Unless you’ve been living under a rock, you’re probably well-aware of the ongoing world economic troubles currently known as the ‘Eurozone Crisis.’ Given its global implications, it’s completely warranted that the situation would receive the high-profile, worldwide coverage it has seen for months now.
Further substantiating the global relevance of Europe’s recent economic woes, IMF director Christine Lagarde, in a recent CNN interview at the World Economic Forum in Davos, succinctly characterized the situation in Europe as “everyone’s problem.”
While I completely agree with her assessment and wouldn’t argue the potentially devastating global effects of a Eurozone disaster, what I’m taking issue with is the lack of attention and urgency toward other potentially disastrous situations that I would also characterize as “everyone’s problem.” These include, but unfortunately are not limited to: the impending civil war in newly-independent South Sudan, the rocky transition to democracy in Egypt, the ongoing fighting in Libya, and the continued violence perpetrated by Somalian militants.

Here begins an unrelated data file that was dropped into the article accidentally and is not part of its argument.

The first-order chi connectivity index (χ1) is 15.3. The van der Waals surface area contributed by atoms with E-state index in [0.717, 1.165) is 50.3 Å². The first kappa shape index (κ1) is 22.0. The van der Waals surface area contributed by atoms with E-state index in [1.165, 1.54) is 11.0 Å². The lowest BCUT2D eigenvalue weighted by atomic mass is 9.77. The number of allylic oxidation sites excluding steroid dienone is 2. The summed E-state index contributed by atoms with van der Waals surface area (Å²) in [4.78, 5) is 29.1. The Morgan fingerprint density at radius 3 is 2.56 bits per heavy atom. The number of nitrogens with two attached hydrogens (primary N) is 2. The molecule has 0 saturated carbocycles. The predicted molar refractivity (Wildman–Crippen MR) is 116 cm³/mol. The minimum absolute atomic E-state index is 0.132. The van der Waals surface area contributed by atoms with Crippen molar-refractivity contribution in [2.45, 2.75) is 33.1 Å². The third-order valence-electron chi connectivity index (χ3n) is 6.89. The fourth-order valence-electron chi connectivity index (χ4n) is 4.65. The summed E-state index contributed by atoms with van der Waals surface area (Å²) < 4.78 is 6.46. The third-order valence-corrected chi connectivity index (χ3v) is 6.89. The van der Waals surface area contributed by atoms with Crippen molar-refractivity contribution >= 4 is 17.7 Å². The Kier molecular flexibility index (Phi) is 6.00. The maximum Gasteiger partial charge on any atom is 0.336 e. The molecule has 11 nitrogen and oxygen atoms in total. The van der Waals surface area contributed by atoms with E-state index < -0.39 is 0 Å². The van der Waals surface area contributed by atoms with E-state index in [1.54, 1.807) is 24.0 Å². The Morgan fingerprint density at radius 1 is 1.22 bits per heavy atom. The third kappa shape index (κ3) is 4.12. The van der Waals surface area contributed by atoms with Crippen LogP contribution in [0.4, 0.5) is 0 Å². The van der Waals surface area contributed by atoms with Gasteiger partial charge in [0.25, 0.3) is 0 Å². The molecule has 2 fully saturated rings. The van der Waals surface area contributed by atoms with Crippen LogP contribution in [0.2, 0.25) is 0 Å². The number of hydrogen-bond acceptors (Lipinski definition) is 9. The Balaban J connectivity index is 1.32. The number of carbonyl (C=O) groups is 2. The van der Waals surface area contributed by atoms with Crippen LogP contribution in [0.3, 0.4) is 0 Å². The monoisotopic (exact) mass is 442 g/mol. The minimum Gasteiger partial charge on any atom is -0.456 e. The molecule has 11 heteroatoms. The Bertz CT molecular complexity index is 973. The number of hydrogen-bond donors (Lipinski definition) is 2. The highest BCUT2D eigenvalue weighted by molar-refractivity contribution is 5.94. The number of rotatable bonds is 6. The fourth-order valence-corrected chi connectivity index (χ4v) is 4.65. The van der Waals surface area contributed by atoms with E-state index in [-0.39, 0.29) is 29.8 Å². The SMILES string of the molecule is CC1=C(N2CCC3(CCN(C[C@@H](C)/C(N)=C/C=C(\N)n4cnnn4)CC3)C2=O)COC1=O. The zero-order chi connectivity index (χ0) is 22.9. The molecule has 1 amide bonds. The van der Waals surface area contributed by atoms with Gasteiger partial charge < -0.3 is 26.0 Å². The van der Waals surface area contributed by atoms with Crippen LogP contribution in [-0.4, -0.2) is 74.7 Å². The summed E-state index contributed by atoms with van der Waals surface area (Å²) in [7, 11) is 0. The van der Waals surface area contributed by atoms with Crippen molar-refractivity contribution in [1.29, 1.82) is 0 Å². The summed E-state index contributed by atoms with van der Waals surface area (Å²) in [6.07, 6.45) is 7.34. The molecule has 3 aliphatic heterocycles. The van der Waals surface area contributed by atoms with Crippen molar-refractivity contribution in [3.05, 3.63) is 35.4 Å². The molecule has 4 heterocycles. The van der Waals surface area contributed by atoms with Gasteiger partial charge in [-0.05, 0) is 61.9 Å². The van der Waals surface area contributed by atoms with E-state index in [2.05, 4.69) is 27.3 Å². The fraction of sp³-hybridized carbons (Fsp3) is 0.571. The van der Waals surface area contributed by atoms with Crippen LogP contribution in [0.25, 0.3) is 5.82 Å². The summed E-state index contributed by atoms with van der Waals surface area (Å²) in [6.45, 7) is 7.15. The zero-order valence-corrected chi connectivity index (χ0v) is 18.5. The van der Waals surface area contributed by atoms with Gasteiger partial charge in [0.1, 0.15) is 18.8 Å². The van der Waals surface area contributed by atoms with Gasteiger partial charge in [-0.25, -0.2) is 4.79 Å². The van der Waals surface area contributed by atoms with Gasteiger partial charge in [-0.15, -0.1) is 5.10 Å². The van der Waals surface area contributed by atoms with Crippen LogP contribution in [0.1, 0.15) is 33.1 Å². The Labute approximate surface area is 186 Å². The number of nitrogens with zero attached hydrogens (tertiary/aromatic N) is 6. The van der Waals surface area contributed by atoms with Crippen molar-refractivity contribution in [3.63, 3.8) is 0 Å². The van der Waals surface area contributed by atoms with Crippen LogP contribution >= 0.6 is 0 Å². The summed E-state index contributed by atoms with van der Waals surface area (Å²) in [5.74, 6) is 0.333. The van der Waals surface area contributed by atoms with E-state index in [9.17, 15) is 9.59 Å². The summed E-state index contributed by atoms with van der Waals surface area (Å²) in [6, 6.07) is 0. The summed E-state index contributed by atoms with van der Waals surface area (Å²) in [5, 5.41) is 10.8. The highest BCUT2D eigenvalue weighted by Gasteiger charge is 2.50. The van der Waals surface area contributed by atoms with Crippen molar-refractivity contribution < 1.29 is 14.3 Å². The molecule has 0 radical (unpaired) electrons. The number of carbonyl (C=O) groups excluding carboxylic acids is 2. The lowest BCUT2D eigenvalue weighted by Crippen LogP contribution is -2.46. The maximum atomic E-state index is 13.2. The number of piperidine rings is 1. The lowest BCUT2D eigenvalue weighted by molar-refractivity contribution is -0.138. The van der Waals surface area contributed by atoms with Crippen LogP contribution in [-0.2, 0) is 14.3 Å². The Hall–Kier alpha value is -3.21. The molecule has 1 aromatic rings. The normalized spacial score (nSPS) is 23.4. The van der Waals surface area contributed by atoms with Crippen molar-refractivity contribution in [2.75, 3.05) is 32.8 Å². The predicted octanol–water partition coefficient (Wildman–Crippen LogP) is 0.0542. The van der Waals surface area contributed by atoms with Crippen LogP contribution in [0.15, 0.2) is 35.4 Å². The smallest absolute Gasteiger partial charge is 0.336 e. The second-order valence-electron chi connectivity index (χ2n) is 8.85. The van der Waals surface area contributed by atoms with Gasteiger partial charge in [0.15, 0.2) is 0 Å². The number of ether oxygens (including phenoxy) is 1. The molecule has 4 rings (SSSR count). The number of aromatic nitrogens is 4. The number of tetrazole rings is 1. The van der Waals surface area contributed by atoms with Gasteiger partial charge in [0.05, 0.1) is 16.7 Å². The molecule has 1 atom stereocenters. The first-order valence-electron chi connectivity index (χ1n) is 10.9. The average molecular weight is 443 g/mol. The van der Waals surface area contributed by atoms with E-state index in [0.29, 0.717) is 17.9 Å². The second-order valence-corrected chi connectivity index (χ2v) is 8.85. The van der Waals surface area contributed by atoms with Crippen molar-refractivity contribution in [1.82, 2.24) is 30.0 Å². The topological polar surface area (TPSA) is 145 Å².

And that’s just Africa. I’d be remiss not to mention the violent repression in Syria, homophobic legislation in Russia, and tensions mounting daily between Israel and Iran over Iran’s nuclear program. These problems in faraway places (from an American perspective, that is) are also everyone’s problems, yet are being handled with markedly less global urgency than the Eurozone crisis.
As reprehensible as this dynamic is, however, it’s easy to see how it got this way: we pay attention to those areas where we think our national interests lie.
But what about our human interests? Unfortunately, those don’t acknowledge the imaginary lines we’ve drawn all over the globe; they tend to be urgent and everywhere. And if we don’t start tending to those, too, then achievements in pursuit of our national interests will do little to compensate for our moral deficiencies acquired in ignoring everyone’s ‘other’ problems.